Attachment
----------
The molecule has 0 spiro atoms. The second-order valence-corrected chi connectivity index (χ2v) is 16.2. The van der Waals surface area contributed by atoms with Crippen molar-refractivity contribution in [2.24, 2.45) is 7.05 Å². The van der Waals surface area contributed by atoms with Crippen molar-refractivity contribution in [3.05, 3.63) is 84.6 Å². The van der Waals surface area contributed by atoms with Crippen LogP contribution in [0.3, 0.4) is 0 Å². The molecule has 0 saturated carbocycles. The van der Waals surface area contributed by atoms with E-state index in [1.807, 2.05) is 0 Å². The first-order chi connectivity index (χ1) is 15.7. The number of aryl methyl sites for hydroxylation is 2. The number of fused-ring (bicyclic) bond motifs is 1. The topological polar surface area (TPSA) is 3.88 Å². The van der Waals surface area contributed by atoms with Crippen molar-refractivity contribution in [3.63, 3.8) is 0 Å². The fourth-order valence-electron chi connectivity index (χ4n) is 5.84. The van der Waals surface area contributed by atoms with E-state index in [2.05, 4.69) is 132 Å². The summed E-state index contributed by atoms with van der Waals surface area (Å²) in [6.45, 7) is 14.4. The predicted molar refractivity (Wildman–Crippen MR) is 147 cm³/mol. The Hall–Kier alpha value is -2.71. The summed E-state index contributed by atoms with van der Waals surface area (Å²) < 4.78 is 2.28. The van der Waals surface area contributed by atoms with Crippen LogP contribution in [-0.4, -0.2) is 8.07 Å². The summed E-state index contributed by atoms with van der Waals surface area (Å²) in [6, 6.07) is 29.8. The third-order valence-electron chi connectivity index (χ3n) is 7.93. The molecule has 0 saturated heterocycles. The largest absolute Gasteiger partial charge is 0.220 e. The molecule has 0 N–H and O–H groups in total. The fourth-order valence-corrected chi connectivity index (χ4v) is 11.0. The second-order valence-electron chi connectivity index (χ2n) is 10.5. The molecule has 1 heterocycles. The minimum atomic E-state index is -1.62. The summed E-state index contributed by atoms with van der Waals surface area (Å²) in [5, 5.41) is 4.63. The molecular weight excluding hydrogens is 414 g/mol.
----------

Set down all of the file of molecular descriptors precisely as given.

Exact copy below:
The molecule has 0 spiro atoms. The second-order valence-corrected chi connectivity index (χ2v) is 16.2. The van der Waals surface area contributed by atoms with Crippen molar-refractivity contribution in [2.24, 2.45) is 7.05 Å². The van der Waals surface area contributed by atoms with Crippen molar-refractivity contribution in [3.05, 3.63) is 84.6 Å². The van der Waals surface area contributed by atoms with Crippen LogP contribution in [0.3, 0.4) is 0 Å². The molecule has 0 saturated carbocycles. The van der Waals surface area contributed by atoms with E-state index in [1.807, 2.05) is 0 Å². The first-order chi connectivity index (χ1) is 15.7. The number of aryl methyl sites for hydroxylation is 2. The number of fused-ring (bicyclic) bond motifs is 1. The topological polar surface area (TPSA) is 3.88 Å². The van der Waals surface area contributed by atoms with Crippen molar-refractivity contribution in [3.63, 3.8) is 0 Å². The fourth-order valence-electron chi connectivity index (χ4n) is 5.84. The van der Waals surface area contributed by atoms with E-state index in [2.05, 4.69) is 132 Å². The summed E-state index contributed by atoms with van der Waals surface area (Å²) in [6.45, 7) is 14.4. The predicted molar refractivity (Wildman–Crippen MR) is 147 cm³/mol. The Hall–Kier alpha value is -2.71. The summed E-state index contributed by atoms with van der Waals surface area (Å²) < 4.78 is 2.28. The van der Waals surface area contributed by atoms with Crippen LogP contribution in [-0.4, -0.2) is 8.07 Å². The summed E-state index contributed by atoms with van der Waals surface area (Å²) in [6, 6.07) is 29.8. The third-order valence-electron chi connectivity index (χ3n) is 7.93. The molecule has 0 saturated heterocycles. The largest absolute Gasteiger partial charge is 0.220 e. The molecule has 0 N–H and O–H groups in total. The fourth-order valence-corrected chi connectivity index (χ4v) is 11.0. The second-order valence-electron chi connectivity index (χ2n) is 10.5. The molecule has 1 heterocycles. The minimum atomic E-state index is -1.62. The summed E-state index contributed by atoms with van der Waals surface area (Å²) in [5, 5.41) is 4.63. The molecular weight excluding hydrogens is 414 g/mol.